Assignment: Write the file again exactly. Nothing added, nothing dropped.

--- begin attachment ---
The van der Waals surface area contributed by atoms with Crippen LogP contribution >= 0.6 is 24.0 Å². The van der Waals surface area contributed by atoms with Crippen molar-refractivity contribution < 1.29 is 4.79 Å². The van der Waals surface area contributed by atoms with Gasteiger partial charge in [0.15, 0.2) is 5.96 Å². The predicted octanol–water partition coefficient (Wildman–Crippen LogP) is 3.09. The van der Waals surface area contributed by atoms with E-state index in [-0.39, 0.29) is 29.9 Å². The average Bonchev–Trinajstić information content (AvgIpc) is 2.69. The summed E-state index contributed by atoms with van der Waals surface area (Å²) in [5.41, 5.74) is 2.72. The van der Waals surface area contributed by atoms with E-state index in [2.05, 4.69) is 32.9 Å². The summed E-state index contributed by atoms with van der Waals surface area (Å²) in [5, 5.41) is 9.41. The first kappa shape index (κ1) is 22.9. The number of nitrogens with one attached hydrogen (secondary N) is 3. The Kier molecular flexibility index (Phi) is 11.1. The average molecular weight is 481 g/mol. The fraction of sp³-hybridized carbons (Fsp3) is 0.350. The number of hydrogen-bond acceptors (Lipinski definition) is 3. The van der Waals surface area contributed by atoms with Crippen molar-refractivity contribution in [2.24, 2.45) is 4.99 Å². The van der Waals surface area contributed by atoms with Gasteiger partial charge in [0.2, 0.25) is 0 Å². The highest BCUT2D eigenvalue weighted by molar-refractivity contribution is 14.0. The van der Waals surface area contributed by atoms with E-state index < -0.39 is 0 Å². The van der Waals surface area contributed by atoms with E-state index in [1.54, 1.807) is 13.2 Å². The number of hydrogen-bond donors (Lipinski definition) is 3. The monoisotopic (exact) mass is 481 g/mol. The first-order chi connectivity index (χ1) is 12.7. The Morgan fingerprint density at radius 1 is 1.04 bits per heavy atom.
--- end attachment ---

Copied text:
The van der Waals surface area contributed by atoms with Crippen LogP contribution >= 0.6 is 24.0 Å². The van der Waals surface area contributed by atoms with Crippen molar-refractivity contribution < 1.29 is 4.79 Å². The van der Waals surface area contributed by atoms with Gasteiger partial charge in [0.15, 0.2) is 5.96 Å². The predicted octanol–water partition coefficient (Wildman–Crippen LogP) is 3.09. The van der Waals surface area contributed by atoms with E-state index in [-0.39, 0.29) is 29.9 Å². The average Bonchev–Trinajstić information content (AvgIpc) is 2.69. The summed E-state index contributed by atoms with van der Waals surface area (Å²) in [5.41, 5.74) is 2.72. The van der Waals surface area contributed by atoms with E-state index in [2.05, 4.69) is 32.9 Å². The summed E-state index contributed by atoms with van der Waals surface area (Å²) in [5, 5.41) is 9.41. The first kappa shape index (κ1) is 22.9. The number of nitrogens with one attached hydrogen (secondary N) is 3. The Kier molecular flexibility index (Phi) is 11.1. The average molecular weight is 481 g/mol. The fraction of sp³-hybridized carbons (Fsp3) is 0.350. The number of hydrogen-bond acceptors (Lipinski definition) is 3. The van der Waals surface area contributed by atoms with Crippen molar-refractivity contribution in [2.24, 2.45) is 4.99 Å². The van der Waals surface area contributed by atoms with Gasteiger partial charge in [0.2, 0.25) is 0 Å². The highest BCUT2D eigenvalue weighted by molar-refractivity contribution is 14.0. The van der Waals surface area contributed by atoms with E-state index < -0.39 is 0 Å². The van der Waals surface area contributed by atoms with E-state index in [1.54, 1.807) is 13.2 Å². The number of hydrogen-bond donors (Lipinski definition) is 3. The monoisotopic (exact) mass is 481 g/mol. The first-order chi connectivity index (χ1) is 12.7. The Morgan fingerprint density at radius 1 is 1.04 bits per heavy atom.